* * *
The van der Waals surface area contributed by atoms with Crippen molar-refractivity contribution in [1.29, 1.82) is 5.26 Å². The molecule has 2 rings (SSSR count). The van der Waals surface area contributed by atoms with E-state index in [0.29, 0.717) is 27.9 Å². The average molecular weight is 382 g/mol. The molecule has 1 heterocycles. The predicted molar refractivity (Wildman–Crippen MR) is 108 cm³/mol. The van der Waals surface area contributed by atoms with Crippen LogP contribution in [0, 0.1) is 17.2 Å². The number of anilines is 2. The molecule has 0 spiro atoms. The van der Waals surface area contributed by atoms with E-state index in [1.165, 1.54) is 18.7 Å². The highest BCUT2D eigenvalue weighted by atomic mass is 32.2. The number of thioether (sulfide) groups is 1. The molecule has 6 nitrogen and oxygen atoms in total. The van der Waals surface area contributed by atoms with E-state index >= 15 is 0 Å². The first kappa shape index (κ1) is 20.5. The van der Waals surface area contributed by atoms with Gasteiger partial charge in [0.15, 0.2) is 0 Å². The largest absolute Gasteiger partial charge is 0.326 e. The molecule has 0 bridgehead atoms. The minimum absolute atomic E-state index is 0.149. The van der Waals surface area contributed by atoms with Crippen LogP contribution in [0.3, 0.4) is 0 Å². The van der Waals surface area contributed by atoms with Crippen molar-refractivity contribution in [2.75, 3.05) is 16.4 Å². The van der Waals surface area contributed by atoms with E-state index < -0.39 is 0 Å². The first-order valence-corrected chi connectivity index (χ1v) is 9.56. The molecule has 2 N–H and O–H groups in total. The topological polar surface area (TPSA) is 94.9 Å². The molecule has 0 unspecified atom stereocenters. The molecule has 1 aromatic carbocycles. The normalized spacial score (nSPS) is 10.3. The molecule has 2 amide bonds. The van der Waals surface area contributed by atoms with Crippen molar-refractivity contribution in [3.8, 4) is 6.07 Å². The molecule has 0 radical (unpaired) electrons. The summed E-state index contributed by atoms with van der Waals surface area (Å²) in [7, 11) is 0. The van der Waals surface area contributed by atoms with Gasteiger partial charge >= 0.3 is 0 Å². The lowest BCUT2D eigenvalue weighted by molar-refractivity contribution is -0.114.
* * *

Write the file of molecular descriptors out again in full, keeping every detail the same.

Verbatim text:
The van der Waals surface area contributed by atoms with Crippen molar-refractivity contribution in [1.29, 1.82) is 5.26 Å². The molecule has 2 rings (SSSR count). The van der Waals surface area contributed by atoms with E-state index in [0.29, 0.717) is 27.9 Å². The average molecular weight is 382 g/mol. The molecule has 1 heterocycles. The predicted molar refractivity (Wildman–Crippen MR) is 108 cm³/mol. The van der Waals surface area contributed by atoms with Crippen LogP contribution in [0, 0.1) is 17.2 Å². The number of anilines is 2. The molecule has 0 spiro atoms. The van der Waals surface area contributed by atoms with E-state index in [1.165, 1.54) is 18.7 Å². The highest BCUT2D eigenvalue weighted by atomic mass is 32.2. The number of thioether (sulfide) groups is 1. The molecule has 6 nitrogen and oxygen atoms in total. The van der Waals surface area contributed by atoms with E-state index >= 15 is 0 Å². The first kappa shape index (κ1) is 20.5. The van der Waals surface area contributed by atoms with Gasteiger partial charge in [0.15, 0.2) is 0 Å². The largest absolute Gasteiger partial charge is 0.326 e. The molecule has 0 bridgehead atoms. The minimum absolute atomic E-state index is 0.149. The van der Waals surface area contributed by atoms with Crippen LogP contribution in [0.3, 0.4) is 0 Å². The van der Waals surface area contributed by atoms with Crippen molar-refractivity contribution in [2.75, 3.05) is 16.4 Å². The van der Waals surface area contributed by atoms with E-state index < -0.39 is 0 Å². The first-order valence-corrected chi connectivity index (χ1v) is 9.56. The molecule has 2 N–H and O–H groups in total. The topological polar surface area (TPSA) is 94.9 Å². The molecule has 0 unspecified atom stereocenters. The molecule has 1 aromatic carbocycles. The normalized spacial score (nSPS) is 10.3. The molecule has 2 amide bonds. The van der Waals surface area contributed by atoms with Crippen molar-refractivity contribution in [3.8, 4) is 6.07 Å². The molecule has 0 radical (unpaired) electrons. The summed E-state index contributed by atoms with van der Waals surface area (Å²) in [7, 11) is 0. The van der Waals surface area contributed by atoms with Gasteiger partial charge >= 0.3 is 0 Å². The lowest BCUT2D eigenvalue weighted by molar-refractivity contribution is -0.114.